Introduction to Athena and the Atlas Computing Model

This session will introduce Athena and how to do a basic analysis. It will not go into this in depth at all as that is beyond the scope of the tutorial and so it is highly recommended to go to one of the rolling ATLAS CERN tutorials or the UK tutorial at the end of January.

Setting up Athena

Though it is easy to setup the Athena environment at Oxford to run 'vanilla' Athena, to demonstrate building and altering the UserAnalysis? package, we need to do things slightly differently. Note that many people have their own ways of doing this and maybe combine the actions below into a script or two (see and in my user area!) but essentially, these steps have to be followed one way or another and it may be instructive to go through it the long way first so you have a better idea what everything means!

To start with, we must setup a cmt directory. CMT is the package and environment manager and this directory will hold your personal CMT settings:

cd $HOME
mkdir cmthome
cd cmthome

Now within this directory, we will create a requrements file that holds your settings. Copy the following into a file called 'requirements':

set SITEROOT /opt/atlas_software/SL4/i386/14.2.10_release/
macro ATLAS_DIST_AREA /opt/atlas_software/SL4/i386/14.2.10_release/
macro ATLAS_TEST_AREA /home/slater/Athena
use AtlasLogin AtlasLogin-* $(ATLAS_DIST_AREA)

Note that you should change the ATLAS_DIST_AREA to the version that you wish to run on and ATLAS_TEST_AREA to where you want to run.

We can now properly setup cmt using these requirements:

source /opt/atlas_software/SL4/i386/14.2.10_release/CMT/v1r20p20080222/mgr/
cmt config

Finally, we can setup athena. This is the only step that needs to be done each time you logon:

cd $HOME
source cmthome/ -tag=14.2.10,32,setup

Note that you may get some warnings about the test area not being present, but that will be fixed as we proceed through the session.

Running Athena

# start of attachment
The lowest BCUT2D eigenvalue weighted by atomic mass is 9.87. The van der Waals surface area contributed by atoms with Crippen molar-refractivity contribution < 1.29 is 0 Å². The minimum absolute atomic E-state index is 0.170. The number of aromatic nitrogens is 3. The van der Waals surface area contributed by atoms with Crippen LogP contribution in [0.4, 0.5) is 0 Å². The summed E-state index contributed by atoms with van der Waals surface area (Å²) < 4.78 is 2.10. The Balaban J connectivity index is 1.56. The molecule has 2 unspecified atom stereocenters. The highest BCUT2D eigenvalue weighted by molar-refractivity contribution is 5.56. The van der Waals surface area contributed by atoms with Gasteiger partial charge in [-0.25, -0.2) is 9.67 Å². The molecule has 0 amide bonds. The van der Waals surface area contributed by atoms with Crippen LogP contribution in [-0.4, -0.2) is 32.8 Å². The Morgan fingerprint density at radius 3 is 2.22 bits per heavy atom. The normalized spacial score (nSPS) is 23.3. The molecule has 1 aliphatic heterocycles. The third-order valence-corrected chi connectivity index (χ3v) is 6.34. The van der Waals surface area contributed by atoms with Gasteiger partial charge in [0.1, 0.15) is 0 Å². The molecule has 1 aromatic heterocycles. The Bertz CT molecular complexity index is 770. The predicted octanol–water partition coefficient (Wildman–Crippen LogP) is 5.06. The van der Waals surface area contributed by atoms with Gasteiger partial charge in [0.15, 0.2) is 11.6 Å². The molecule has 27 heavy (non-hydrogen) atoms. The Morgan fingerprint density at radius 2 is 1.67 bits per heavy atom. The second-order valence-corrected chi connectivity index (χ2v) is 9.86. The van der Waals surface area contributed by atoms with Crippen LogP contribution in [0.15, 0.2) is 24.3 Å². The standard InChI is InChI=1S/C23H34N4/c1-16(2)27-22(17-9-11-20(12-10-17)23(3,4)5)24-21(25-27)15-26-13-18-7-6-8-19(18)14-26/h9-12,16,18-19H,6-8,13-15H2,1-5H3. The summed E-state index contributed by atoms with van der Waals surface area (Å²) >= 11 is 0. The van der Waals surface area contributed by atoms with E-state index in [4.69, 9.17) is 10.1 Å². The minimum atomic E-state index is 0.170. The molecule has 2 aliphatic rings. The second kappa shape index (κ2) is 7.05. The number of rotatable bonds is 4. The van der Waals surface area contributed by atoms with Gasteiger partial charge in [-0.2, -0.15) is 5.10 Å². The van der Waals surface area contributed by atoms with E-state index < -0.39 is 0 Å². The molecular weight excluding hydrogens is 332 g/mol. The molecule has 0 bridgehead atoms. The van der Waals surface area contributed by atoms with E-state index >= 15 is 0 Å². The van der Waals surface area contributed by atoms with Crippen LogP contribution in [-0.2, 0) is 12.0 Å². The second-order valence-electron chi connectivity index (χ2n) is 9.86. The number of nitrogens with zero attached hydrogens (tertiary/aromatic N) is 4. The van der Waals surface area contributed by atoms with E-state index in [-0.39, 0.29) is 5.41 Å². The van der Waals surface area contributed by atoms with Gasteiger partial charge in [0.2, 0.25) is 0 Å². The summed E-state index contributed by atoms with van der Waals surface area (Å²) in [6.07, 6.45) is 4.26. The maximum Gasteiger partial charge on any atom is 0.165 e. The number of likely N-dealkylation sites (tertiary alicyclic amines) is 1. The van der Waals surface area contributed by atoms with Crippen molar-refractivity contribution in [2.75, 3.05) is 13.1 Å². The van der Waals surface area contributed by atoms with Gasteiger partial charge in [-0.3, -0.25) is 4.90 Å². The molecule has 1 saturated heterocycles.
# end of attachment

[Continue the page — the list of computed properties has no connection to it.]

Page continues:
Now that athena is setup, we can try to run a basic 'Hello World' example in the straight 'vanilla' mode. To start with, we need to add the appropriate directories:

mkdir -p Athena/AtlasOffline-14.2.10/run
cd Athena/AtlasOffline-14.2.10/run

We will now download the job options for the Hello World example. The Job Options file is a python based configuration file that 'steers' Athena and can be used to control the modules used, algorithms run, settings applied, etc. To download into the run directory, do the following:

get_files -jo

And now we invoke Athena using these job options:


If all is well, you should see a lot of output showing that Athena ran successfully!

Downloading and Modifying External Packages

Now that we have athena running, we can move on to a more realistic situation. For this, we will use the 'UserAnalysis' package which is provided as a framework for a typical analysis. Essentially, it will run over the given file and for each event, pass through the 'execute' method. In here you can access the information provided by the event and save or plot what you are interested in in a ROOT file.

The first step to this is to download the UserAnalysis? package. To do this, run the following (noting to change the CERN userid):

export CVSROOT=""
export CVS_RSH="ssh"
cd $TestArea
cmt co -r UserAnalysis-00-13-03 PhysicsAnalysis/AnalysisCommon/UserAnalysis

If you don't have a CERN account, then copy 'PhysicsAnalysis.tar.gz' from my userarea instead:

cp /home/slater/PhysicsAnalysis.tar.gz .
tar -zxf PhysicsAnalysis.tar.gz

Again, it is worth noting that this version of the UserAnalysis? has been tagged for this version of Athena. Be careful blindly downloading packages from CVS as they could be incompatible with the version of Athena you are using.

Next, we need to setup and build the package:

cd $TestArea/PhysicsAnalysis/AnalysisCommon/UserAnalysis/cmt
cmt config
cmt make